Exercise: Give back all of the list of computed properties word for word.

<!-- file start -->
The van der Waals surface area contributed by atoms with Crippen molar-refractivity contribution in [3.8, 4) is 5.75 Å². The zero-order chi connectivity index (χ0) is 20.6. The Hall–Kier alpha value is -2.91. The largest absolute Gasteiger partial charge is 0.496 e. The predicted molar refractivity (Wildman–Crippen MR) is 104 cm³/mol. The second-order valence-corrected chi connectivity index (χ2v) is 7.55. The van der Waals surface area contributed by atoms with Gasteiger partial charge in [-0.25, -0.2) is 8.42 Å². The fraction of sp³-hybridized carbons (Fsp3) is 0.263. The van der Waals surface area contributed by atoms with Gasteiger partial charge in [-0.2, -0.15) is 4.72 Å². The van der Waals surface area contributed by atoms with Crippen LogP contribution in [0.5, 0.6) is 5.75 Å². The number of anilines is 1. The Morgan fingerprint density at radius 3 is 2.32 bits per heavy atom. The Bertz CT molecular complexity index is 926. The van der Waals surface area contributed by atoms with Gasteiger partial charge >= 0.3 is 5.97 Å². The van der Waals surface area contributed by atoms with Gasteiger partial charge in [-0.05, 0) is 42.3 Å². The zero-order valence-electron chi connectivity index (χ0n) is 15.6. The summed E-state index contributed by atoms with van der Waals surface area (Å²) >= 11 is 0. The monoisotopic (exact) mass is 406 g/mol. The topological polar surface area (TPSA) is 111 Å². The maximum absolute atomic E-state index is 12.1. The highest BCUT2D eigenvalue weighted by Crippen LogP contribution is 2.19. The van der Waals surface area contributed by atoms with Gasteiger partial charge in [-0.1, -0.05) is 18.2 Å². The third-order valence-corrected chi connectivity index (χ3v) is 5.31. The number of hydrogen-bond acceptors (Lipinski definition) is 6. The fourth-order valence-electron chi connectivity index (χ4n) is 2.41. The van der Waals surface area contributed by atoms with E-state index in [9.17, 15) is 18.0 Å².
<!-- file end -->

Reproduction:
The van der Waals surface area contributed by atoms with Crippen molar-refractivity contribution in [3.8, 4) is 5.75 Å². The zero-order chi connectivity index (χ0) is 20.6. The Hall–Kier alpha value is -2.91. The largest absolute Gasteiger partial charge is 0.496 e. The predicted molar refractivity (Wildman–Crippen MR) is 104 cm³/mol. The second-order valence-corrected chi connectivity index (χ2v) is 7.55. The van der Waals surface area contributed by atoms with Gasteiger partial charge in [-0.25, -0.2) is 8.42 Å². The fraction of sp³-hybridized carbons (Fsp3) is 0.263. The van der Waals surface area contributed by atoms with Gasteiger partial charge in [-0.2, -0.15) is 4.72 Å². The van der Waals surface area contributed by atoms with Crippen LogP contribution in [0.5, 0.6) is 5.75 Å². The number of anilines is 1. The Morgan fingerprint density at radius 3 is 2.32 bits per heavy atom. The Bertz CT molecular complexity index is 926. The van der Waals surface area contributed by atoms with Gasteiger partial charge >= 0.3 is 5.97 Å². The van der Waals surface area contributed by atoms with Gasteiger partial charge in [-0.05, 0) is 42.3 Å². The zero-order valence-electron chi connectivity index (χ0n) is 15.6. The summed E-state index contributed by atoms with van der Waals surface area (Å²) >= 11 is 0. The monoisotopic (exact) mass is 406 g/mol. The topological polar surface area (TPSA) is 111 Å². The maximum absolute atomic E-state index is 12.1. The highest BCUT2D eigenvalue weighted by Crippen LogP contribution is 2.19. The van der Waals surface area contributed by atoms with Gasteiger partial charge in [-0.1, -0.05) is 18.2 Å². The third-order valence-corrected chi connectivity index (χ3v) is 5.31. The number of hydrogen-bond acceptors (Lipinski definition) is 6. The fourth-order valence-electron chi connectivity index (χ4n) is 2.41. The van der Waals surface area contributed by atoms with E-state index in [9.17, 15) is 18.0 Å².